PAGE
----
We get it. Companies have many daily operational, compliance and shareholder pressures to contend.
Include sustainability in the mix, and the CEO’s work agenda gets a whole heap busier.
Yet, we also know that sustainability is one area that no organisation can afford to put aside or ignore. Not only does climate mitigation create an immediate need for businesses to move to a more sustainable platform on energy use, but sustainable development goals (SDGs) are also putting a spotlight on the need for organisations to be strong enough to support the local communities they engage with and ensure responsible consumption and production.
Add to this the high number of policy initiatives that indicate a more challenging regulatory stance, and businesses operating in the EU and the UK will have to ensure they are compliant with a continuous raft of new sustainability requirements. So how can the C-suite set the scene to ensure that ambitious sustainability initiatives succeed?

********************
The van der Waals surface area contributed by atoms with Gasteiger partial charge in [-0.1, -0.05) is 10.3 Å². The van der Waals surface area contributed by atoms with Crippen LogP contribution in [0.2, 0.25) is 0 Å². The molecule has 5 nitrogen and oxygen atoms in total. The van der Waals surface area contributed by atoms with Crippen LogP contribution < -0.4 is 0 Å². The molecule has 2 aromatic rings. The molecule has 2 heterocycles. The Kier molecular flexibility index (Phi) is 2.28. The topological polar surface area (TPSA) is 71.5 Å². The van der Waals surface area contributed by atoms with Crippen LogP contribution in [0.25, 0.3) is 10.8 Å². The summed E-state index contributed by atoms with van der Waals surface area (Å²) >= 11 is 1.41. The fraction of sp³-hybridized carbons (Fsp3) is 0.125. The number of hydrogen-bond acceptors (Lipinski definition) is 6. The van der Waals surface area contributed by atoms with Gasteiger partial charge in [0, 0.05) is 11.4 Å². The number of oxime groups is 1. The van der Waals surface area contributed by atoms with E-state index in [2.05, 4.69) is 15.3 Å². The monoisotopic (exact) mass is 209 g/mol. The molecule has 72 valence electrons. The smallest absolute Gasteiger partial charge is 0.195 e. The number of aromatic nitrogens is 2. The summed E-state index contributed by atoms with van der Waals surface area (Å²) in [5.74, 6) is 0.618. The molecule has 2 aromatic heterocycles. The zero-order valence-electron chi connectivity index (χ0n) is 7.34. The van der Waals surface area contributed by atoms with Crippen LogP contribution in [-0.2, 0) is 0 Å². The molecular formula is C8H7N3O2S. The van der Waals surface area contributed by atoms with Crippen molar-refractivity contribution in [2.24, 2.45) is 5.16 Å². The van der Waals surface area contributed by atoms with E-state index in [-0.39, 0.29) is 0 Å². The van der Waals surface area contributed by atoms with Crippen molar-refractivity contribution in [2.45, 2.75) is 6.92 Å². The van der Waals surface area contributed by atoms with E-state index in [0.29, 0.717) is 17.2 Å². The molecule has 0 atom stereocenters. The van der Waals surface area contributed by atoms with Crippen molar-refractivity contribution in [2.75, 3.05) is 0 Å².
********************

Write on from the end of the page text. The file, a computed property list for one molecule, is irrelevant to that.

#1. Reboot the regulatory approach to influence outcomes
In a recent report, entitled “Circular Economy for Europe: bridging the gap between policy and implementation”, the research undertaken across the electronic and fast consumer goods sectors identified approximately 87 EU and national policies on sustainability. It is estimated that a small to medium-sized company would need at least 17 full-time workers to track this number of policy developments, which, considering that research was non-exhaustive, is unsustainable for many companies from a business perspective alone.
The challenge here is to understand that there is ambition on both sides; ambitious sustainability plans from businesses and ambitious plans from regulators to influence more sustainable production. The key is to ensure that both sides take the middle ground so that the innovation process and global sustainability ambitions are not hampered by regulations that are often localised or fragmented. While European regulators are working hard on EU-wide sustainability policies, companies should also consider rebooting their regulatory approach by engaging with regulators directly or via associations and partner firms to influence a more proactive way of overcoming regulatory barriers.